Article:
The main point seems to be that ordinary Lutheran or Catholic Germans probably had the best times of their lives economically.  The government entertained and indulged them and kept “speech” at bay, of course.  Many barely grasped what was going on or, or knew enough to care. 

Monday, September 14, 2020

Internet Archive in legal battle with book publishers over too-lenient lending of e-books during pandemic


Maria Bustillos has a story about a lawsuit against the Internet Archive by some major book publishers for being overly generous with rental e-copies of books to students during the pandemic, link. 

That’s ironic in that publishers normally have strong relationships with public libraries (although I haven’t gotten far with that with my own books).

The article discusses the “rentier” behavior of both publishers and digital libraries. 

Internet archive rental periods are supposed to expire but have been relaxed during the pandemic.

The article also implies a concern with what makes digital books “sell”.  It has become popular, even sometimes expected, to see books on social justice address the reader and instruct them (even provide worksheets), as opposed to more abstract, literary style of writing which is now seen by many people as gratuitous and abusive, a curious change in values.

YouTubers who recommend books (like John Fish and Nate O’Brien) ought to look at this.

Picture: San Francisco, 2018

Saturday, September 12, 2020

"The 1619 Project" of the New York Times Magazine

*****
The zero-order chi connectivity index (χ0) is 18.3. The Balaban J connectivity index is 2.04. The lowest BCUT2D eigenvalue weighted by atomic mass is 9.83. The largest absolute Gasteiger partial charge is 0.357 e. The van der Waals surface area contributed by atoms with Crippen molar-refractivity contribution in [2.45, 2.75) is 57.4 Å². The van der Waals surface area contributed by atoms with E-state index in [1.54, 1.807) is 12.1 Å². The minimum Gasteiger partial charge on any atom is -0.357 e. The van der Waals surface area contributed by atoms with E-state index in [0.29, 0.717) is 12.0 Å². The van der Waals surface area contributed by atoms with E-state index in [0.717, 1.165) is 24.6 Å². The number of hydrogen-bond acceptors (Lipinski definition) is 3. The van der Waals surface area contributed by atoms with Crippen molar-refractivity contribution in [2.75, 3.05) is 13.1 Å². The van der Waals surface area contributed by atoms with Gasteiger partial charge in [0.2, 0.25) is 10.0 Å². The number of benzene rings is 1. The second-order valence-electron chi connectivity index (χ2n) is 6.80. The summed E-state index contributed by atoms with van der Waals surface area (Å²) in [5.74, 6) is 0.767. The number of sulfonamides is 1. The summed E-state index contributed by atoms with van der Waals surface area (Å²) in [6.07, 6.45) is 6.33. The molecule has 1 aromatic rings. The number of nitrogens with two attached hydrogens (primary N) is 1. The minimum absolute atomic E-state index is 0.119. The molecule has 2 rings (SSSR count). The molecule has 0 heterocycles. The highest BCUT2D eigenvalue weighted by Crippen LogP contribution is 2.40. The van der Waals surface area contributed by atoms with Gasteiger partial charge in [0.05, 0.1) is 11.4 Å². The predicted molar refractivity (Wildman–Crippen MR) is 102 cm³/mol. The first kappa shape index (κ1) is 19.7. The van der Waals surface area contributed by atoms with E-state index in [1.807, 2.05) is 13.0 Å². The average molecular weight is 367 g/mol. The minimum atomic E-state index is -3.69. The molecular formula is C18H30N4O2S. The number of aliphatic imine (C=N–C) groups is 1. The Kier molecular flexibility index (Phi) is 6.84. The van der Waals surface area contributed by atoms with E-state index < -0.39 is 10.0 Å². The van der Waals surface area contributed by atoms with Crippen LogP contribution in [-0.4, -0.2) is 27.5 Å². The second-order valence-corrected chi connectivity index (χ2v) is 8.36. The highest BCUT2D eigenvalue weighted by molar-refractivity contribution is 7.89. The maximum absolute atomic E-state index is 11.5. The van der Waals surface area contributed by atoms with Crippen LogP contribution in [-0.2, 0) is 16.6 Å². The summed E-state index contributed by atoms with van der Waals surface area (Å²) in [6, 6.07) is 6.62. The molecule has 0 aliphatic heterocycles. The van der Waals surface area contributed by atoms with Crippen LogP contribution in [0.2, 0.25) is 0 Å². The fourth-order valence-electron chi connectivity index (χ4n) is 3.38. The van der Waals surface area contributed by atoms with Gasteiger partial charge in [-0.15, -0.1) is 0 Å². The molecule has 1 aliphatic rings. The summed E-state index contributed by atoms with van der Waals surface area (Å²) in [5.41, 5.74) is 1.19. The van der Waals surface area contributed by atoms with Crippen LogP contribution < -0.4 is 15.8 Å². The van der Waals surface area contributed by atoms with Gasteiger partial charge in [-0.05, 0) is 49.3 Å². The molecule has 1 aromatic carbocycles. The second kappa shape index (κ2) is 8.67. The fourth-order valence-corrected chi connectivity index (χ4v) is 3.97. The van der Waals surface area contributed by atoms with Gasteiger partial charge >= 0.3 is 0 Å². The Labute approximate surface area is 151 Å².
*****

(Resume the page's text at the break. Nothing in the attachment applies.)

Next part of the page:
I need to create an entry on this blog for the New York Times Magazine "1619 Project", which started in 2019.

The major photoessay documenting many forgotten locations of the slave trade, where they auctioned human beings as property,  is here

Matthew Desmond has an essay showing how American capitalism originated in the slave trade.

Jake Silverstein has an update in March 2020     There is controversy over whether slavery affected the beliefs of most of the colonists before the American Revolution or “only” some of them.

The reader should understand that there are many criticisms of the Project online.

Picture: Jamestown, my visit, Dec 30, 2018 

Wednesday, September 09, 2020

Bob Woodward's "Rage" reports Trump understood the COVID risk to Americans by late January


OK, now we are hearing a lot about Bob Woodward’s new book, “Rage”, from Simon and Schuster, 466 pages, due out Sept. 15, comprising 18 interviews with Trump.

There is a lot being said in media today about Bob Woodward’s reporting a conversation he had with Trump on Tuesday, Jan. 29, where Trump realized that the novel coronavirus would be deadly and could be easily passed through the air.  But Trump didn’t want to cause “panic”.  He later understood if could affect younger people and could become a grave national security threat.

Now I written elsewhere that the US cases as reported rose only very slowly in February, partly because of a flawed CDC test, but also because there really weren’t any “superspreader” indoor events in the US until probably late in February.  It doesn’t seem that surfaces or brief personal encounters was spreading the virus much.

It’s arguable that by late February (based on what was happening in Italy and the certainty people had flown here with the virus from Europe as well as China) that a soft “stay at home” could have prevented much of the run up of cases we saw in NYC and then other locations starting in mid March.

Had Trump acted by late February, I might have recovered the $3500 or so that I lost with a trip that I self-canceled out of exploding concern about the virus from my own info.

Robert Costa and Philip Rucker report in the Washington Post, here

Trump could give a knee-jerk reaction to all this criticism in coming weeks.

They also report that the book covers Trump’s evasion of the issue of structural racism (or critical race theory), which I personally have a lot of problems with (it isn’t the right way to look at personal social creditworthiness).

It also covers some of the actions and exchanges with Kim Jong Un (as with Jim Sciutto’s book).